10 super-foods for better eyesight in kids

Kickstart your family’s journey to better eye-health simply by adding these top foods to your diet!

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Health Promotion Board announced last year that Singapore tops the world for the highest prevalence of childhood myopia! Our 7- to 9-year-olds are suffering from short-sightedness and their eyesight will continue to deteriorate as they age.

So it’s crucial that you remind junior to observe good habits in order to maintain healthy eyesight. Says eye specialist Dr Lee Sao Bing, “Things like reading in dim light, holding their materials too close to their faces, lying down while reading and playing [with their] handheld devices for an extended period of time should be discouraged.” The senior consultant at Shinagawa Eye Centre says reading while lying down is really problematic as the lighting is often inadequate and reading materials are often too close to their faces.

Additional support for your kid’s eyes comes from their diet: Dr Lee, in particular, stresses that it will be good for kiddo to get adequate nutrients by sticking to natural and whole food sources for vitamins and minerals.

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1) Omega-3 and omega-6 fats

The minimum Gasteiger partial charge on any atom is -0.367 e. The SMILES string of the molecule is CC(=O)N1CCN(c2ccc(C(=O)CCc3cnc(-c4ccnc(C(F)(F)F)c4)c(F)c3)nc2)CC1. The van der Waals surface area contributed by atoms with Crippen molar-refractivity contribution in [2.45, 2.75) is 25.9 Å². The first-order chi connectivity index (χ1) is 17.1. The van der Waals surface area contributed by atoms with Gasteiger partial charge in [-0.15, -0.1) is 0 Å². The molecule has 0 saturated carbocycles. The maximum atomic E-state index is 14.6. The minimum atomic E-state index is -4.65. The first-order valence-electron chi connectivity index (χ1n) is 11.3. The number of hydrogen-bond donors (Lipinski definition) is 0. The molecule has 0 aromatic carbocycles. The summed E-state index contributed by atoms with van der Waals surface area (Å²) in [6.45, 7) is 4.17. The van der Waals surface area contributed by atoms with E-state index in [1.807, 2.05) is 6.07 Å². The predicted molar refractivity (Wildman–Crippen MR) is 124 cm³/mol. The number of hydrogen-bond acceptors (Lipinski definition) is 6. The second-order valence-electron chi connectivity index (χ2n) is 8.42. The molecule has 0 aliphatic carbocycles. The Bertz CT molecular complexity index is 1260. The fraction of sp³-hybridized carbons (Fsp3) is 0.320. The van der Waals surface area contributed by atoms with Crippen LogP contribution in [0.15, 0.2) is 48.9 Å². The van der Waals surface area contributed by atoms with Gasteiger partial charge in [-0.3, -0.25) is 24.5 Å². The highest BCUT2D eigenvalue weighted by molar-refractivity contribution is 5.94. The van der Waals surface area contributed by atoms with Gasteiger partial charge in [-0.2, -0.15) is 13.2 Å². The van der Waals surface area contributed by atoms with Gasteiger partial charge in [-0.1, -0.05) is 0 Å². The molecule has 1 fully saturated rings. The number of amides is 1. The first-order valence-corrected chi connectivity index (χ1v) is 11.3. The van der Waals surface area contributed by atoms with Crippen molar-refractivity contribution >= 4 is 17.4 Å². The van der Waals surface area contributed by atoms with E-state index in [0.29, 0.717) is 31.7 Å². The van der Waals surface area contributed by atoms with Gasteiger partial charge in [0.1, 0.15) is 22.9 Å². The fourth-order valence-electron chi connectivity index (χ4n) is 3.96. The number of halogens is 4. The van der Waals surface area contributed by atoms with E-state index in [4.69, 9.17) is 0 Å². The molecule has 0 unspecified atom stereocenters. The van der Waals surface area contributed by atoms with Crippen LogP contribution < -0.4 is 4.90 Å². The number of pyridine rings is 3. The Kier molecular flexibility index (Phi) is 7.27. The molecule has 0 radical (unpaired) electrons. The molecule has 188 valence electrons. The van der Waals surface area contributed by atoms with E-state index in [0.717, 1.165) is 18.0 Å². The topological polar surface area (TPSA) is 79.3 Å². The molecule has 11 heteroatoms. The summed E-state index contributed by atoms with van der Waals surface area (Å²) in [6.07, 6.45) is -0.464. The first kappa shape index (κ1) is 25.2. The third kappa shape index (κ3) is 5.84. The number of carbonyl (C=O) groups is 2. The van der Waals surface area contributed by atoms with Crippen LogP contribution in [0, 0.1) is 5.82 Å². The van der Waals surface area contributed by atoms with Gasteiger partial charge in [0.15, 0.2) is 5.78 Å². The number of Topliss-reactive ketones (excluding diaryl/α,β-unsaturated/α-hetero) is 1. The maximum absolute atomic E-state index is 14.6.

Dr Lee says getting adequate servings of foods high in omega-3 and omega-6 fatty acids have been shown to help reduce or control dry eyes. Fish like salmon, herring, bluefish and tuna are good sources for omega-3; vegans can opt for walnuts or flaxseed, canola and soybean oils. Poultry, corn oil, pumpkin seeds, cashews and pecans are good sources for omega-6 fatty acids.


2) Vitamin A

Choose liver, milk and cheese to help kiddo improve their night vision, as these are high in Vitamin A. Vitamin A can also help with wound healing and proper functioning of the immune system, said Dr Lee, citing an article on allaboutvision.com. Dr Lee also attributes the next three items on the list to the same source.

The vitamin C in citrusy fruits like oranges, kiwis and grapefruits could mean fewer visits to the docs!

3) Vitamin B

Homocysteine is an amino acid that — in high concentrations — has been shown to lead to an increased risk of heart attack, strokes and more critically, have adverse effects on the retina. Dr Lee shares that consuming complex B vitamins can help prevent elevated levels of homocysteine in the blood. Wholegrain foods and enriched grains are good sources of wide variety of B vitamins. Dairy foods like soybeans or milk, yogurt and cheese can help too!


4) Vitamin C

Even if your youngster is not a fan of citrusy fruits like orange, Vitamin C has been associated with the reduced risk of cataracts in the elderly, according to Dr Lee. Other fruits like grapefruits, kiwis, strawberries and papaya are good sources; while Brussels sprouts, tomatoes and dark leafy vegetables can contribute (for savouries). Don’t forget Vitamin C is also a powerful antioxidant good for boosting one’s immunity (yay for fewer visits to the docs)!


5) Lutein and Zeaxanthin